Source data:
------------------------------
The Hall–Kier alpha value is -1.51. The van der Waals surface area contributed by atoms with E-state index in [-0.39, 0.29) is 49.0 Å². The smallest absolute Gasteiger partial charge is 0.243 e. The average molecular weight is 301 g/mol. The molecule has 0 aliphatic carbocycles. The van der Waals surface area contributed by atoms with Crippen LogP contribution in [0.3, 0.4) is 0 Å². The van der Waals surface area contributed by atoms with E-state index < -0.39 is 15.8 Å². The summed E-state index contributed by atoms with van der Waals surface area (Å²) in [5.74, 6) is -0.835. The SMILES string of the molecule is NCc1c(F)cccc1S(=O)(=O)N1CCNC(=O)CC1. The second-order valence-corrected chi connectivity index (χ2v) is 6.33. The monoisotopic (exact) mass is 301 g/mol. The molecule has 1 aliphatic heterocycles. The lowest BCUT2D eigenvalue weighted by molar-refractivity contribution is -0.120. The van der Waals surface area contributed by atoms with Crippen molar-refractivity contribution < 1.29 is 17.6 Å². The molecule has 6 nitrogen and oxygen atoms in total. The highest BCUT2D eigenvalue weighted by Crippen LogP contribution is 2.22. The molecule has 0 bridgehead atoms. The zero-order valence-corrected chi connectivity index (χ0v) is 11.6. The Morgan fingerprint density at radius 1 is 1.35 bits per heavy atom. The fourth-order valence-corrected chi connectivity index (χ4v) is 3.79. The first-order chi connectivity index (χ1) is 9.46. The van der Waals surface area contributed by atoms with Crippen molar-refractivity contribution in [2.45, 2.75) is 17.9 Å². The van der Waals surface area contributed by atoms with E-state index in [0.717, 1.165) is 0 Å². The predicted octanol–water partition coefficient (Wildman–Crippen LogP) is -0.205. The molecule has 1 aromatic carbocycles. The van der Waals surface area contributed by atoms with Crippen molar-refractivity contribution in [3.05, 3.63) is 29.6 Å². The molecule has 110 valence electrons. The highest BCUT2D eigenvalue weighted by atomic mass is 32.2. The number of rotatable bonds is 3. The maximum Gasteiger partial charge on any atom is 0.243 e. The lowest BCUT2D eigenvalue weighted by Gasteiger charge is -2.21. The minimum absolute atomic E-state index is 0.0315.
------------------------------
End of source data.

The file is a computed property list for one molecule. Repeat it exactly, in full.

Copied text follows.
The Hall–Kier alpha value is -1.51. The van der Waals surface area contributed by atoms with E-state index in [-0.39, 0.29) is 49.0 Å². The smallest absolute Gasteiger partial charge is 0.243 e. The average molecular weight is 301 g/mol. The molecule has 0 aliphatic carbocycles. The van der Waals surface area contributed by atoms with Crippen LogP contribution in [0.3, 0.4) is 0 Å². The van der Waals surface area contributed by atoms with E-state index < -0.39 is 15.8 Å². The summed E-state index contributed by atoms with van der Waals surface area (Å²) in [5.74, 6) is -0.835. The SMILES string of the molecule is NCc1c(F)cccc1S(=O)(=O)N1CCNC(=O)CC1. The second-order valence-corrected chi connectivity index (χ2v) is 6.33. The monoisotopic (exact) mass is 301 g/mol. The molecule has 1 aliphatic heterocycles. The lowest BCUT2D eigenvalue weighted by molar-refractivity contribution is -0.120. The van der Waals surface area contributed by atoms with Crippen molar-refractivity contribution < 1.29 is 17.6 Å². The molecule has 6 nitrogen and oxygen atoms in total. The highest BCUT2D eigenvalue weighted by Crippen LogP contribution is 2.22. The molecule has 0 bridgehead atoms. The zero-order valence-corrected chi connectivity index (χ0v) is 11.6. The Morgan fingerprint density at radius 1 is 1.35 bits per heavy atom. The fourth-order valence-corrected chi connectivity index (χ4v) is 3.79. The first-order chi connectivity index (χ1) is 9.46. The van der Waals surface area contributed by atoms with Crippen molar-refractivity contribution in [2.45, 2.75) is 17.9 Å². The van der Waals surface area contributed by atoms with E-state index in [0.717, 1.165) is 0 Å². The predicted octanol–water partition coefficient (Wildman–Crippen LogP) is -0.205. The molecule has 1 aromatic carbocycles. The van der Waals surface area contributed by atoms with Crippen molar-refractivity contribution in [3.05, 3.63) is 29.6 Å². The molecule has 110 valence electrons. The highest BCUT2D eigenvalue weighted by atomic mass is 32.2. The number of rotatable bonds is 3. The maximum Gasteiger partial charge on any atom is 0.243 e. The lowest BCUT2D eigenvalue weighted by Gasteiger charge is -2.21. The minimum absolute atomic E-state index is 0.0315.